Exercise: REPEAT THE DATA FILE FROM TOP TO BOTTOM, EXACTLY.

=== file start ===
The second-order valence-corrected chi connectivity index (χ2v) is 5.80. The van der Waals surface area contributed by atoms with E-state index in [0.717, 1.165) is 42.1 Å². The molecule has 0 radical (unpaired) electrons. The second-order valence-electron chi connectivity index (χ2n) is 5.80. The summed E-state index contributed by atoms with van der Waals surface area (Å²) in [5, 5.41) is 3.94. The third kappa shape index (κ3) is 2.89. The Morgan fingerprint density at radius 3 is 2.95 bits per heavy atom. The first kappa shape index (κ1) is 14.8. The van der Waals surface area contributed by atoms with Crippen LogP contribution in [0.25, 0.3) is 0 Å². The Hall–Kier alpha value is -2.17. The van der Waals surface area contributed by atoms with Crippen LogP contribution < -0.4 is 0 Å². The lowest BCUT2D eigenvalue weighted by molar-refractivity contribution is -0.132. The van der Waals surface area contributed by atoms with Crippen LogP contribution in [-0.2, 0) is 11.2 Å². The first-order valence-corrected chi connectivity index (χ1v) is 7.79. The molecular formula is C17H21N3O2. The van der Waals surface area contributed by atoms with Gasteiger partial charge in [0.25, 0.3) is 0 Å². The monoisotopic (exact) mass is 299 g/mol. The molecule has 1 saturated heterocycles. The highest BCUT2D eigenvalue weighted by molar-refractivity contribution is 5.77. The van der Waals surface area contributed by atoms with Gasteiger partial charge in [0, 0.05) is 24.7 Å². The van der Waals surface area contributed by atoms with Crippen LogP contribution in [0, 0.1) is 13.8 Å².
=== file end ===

The second-order valence-corrected chi connectivity index (χ2v) is 5.80. The van der Waals surface area contributed by atoms with E-state index in [0.717, 1.165) is 42.1 Å². The molecule has 0 radical (unpaired) electrons. The second-order valence-electron chi connectivity index (χ2n) is 5.80. The summed E-state index contributed by atoms with van der Waals surface area (Å²) in [5, 5.41) is 3.94. The third kappa shape index (κ3) is 2.89. The Morgan fingerprint density at radius 3 is 2.95 bits per heavy atom. The first kappa shape index (κ1) is 14.8. The van der Waals surface area contributed by atoms with Crippen LogP contribution in [0.25, 0.3) is 0 Å². The Hall–Kier alpha value is -2.17. The van der Waals surface area contributed by atoms with Crippen LogP contribution < -0.4 is 0 Å². The lowest BCUT2D eigenvalue weighted by molar-refractivity contribution is -0.132. The van der Waals surface area contributed by atoms with Crippen LogP contribution in [-0.2, 0) is 11.2 Å². The first-order valence-corrected chi connectivity index (χ1v) is 7.79. The molecular formula is C17H21N3O2. The van der Waals surface area contributed by atoms with Gasteiger partial charge in [0.25, 0.3) is 0 Å². The monoisotopic (exact) mass is 299 g/mol. The molecule has 1 saturated heterocycles. The highest BCUT2D eigenvalue weighted by molar-refractivity contribution is 5.77. The van der Waals surface area contributed by atoms with Gasteiger partial charge in [0, 0.05) is 24.7 Å². The van der Waals surface area contributed by atoms with Crippen LogP contribution in [0, 0.1) is 13.8 Å².